'Documentation debacle'


There has been some interesting chatter on the NRRTS listserv today about the OIG report on power wheelchair documentation (If you're not part of the NRRTS listserv you should be; go here to sign up).

One provider outlined his concerns that the report, which states that three out of five claims for standard and complex power wheelchair claims did not meet Medicare documentation requirements during the first half of 2007, will be taken as another sign of fraud in the industry. The problem, he believes, isn't that providers are trying to slip documentation that's rigged passed Medicare, but that they're submitting documentation that has one or a few mistakes (not all Is are dotted and Ts are crossed). He believes it's a "documentation debacle," not a fraud debacle. Does that mean that a high-level quad shouldn't get his complex power wheelchair?

One stakeholder called into question the timing of the report. As you all know, Medicare implemented some drastically different documentation requirements in November 2006 and the OIG reviewed claims in the first half of 2007. Perhaps so many claims didn't meet documentation requirements because providers—and Medicare for that matter—were still working out the kinks?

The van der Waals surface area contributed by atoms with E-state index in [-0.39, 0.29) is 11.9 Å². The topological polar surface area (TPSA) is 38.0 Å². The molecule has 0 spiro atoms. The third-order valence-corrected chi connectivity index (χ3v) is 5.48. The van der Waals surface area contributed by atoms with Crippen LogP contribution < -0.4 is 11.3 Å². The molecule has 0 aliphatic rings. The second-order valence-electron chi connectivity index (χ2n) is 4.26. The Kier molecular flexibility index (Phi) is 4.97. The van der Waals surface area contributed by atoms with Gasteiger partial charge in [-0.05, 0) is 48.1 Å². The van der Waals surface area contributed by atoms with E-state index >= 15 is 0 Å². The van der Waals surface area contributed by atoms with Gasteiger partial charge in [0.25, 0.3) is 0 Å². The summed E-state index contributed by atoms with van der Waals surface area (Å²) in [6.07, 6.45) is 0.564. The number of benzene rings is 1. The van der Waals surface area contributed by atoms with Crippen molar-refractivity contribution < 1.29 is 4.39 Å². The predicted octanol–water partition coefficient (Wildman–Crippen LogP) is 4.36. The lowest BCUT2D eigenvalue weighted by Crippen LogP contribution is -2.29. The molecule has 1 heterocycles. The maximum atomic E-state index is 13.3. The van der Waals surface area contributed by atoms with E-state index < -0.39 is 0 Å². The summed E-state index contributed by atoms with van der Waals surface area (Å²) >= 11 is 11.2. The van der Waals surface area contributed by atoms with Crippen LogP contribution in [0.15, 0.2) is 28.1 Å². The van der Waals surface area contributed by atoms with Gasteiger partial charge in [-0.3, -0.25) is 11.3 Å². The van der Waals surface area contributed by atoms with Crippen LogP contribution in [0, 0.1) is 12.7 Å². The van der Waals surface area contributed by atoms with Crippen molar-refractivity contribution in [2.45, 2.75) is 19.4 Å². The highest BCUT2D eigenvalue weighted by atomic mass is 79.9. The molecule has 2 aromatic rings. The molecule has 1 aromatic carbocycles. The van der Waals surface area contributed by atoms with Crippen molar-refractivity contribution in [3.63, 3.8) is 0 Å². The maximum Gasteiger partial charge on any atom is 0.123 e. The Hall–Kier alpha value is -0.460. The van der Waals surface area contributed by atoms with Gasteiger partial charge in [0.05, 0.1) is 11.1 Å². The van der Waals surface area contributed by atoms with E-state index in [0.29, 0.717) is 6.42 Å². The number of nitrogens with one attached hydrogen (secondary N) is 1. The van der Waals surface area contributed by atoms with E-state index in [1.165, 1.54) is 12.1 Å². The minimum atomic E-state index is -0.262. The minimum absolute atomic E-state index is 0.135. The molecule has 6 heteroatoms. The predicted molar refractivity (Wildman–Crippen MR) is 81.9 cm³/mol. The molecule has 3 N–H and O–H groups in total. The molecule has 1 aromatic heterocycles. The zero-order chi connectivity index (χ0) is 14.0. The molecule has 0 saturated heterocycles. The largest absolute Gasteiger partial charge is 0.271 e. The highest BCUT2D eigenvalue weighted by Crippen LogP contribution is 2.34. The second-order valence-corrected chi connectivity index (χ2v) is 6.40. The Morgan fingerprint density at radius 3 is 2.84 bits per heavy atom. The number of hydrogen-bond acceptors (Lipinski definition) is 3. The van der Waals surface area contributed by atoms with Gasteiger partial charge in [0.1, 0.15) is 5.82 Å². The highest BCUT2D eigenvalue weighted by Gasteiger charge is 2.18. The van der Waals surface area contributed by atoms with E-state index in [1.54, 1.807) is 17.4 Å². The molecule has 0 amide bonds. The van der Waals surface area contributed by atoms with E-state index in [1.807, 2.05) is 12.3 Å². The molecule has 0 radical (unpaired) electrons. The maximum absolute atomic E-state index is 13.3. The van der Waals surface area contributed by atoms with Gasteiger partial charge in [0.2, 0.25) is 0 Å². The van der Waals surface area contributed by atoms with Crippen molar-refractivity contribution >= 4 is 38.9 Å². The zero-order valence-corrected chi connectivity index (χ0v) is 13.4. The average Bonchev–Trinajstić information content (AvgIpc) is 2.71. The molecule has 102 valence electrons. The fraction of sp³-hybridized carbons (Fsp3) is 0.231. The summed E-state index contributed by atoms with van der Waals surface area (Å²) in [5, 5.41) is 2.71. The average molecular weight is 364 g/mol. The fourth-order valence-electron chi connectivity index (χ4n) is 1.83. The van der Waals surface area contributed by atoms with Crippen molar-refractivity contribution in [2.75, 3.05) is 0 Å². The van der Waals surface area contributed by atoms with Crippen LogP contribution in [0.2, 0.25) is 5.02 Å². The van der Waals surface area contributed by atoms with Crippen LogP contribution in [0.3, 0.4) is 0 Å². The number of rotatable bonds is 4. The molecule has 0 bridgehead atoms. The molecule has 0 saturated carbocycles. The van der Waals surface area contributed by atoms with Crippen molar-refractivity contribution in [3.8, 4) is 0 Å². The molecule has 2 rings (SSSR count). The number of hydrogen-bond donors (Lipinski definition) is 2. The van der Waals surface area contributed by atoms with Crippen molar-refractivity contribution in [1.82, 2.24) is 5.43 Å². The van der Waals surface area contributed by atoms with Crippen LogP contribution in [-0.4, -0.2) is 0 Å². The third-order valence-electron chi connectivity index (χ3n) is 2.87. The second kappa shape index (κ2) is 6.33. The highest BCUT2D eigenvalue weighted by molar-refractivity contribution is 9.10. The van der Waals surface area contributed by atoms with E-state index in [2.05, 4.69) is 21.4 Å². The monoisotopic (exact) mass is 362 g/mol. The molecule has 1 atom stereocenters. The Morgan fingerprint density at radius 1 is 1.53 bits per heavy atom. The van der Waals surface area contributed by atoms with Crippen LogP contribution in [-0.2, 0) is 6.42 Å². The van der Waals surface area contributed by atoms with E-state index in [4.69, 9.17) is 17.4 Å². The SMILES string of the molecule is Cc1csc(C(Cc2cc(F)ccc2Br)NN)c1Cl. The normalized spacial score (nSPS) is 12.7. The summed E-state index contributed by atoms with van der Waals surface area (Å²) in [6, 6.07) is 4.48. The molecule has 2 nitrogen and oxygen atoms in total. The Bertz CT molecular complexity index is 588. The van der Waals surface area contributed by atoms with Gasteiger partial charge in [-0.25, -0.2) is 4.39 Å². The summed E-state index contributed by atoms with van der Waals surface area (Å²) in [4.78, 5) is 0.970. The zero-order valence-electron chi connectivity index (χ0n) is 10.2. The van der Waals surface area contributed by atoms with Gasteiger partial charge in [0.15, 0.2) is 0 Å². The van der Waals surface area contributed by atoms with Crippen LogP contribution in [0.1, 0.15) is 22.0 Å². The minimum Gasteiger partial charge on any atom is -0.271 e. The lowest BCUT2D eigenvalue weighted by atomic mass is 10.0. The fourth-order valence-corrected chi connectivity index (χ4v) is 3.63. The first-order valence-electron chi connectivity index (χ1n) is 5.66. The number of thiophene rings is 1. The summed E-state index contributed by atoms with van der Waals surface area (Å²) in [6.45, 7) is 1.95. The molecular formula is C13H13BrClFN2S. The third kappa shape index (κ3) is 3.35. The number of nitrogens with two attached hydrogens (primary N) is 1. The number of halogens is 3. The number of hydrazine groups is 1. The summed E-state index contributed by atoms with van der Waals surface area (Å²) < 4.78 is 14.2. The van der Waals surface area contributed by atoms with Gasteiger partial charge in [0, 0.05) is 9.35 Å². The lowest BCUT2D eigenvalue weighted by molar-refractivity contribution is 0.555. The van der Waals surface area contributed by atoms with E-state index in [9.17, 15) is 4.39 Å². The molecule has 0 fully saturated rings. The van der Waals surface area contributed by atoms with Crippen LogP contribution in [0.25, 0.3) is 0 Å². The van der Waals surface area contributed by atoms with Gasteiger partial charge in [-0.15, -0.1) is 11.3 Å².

I'll be making calls for a story on the report tomorrow, so I'll have more to report this week and in next week's HME NewsWire.

Liz Beaulieu


I like your story I hope it can help us get Medicare to reconize the need for scooters. Not having one has cut my mobility by at least 80 %. I have a small scooter that I bought 4 years ago that works on flat paved surfaces, but if I want to go outside to the yard go fishing or any outside activities I am not abled to because the small scooters and the power wheelchaires simply will not go on grass or rough terrain. So like I said I am resricted to set and watch from the side lines. I have written my congressman and senitors and tried to exsplan the problems but no responce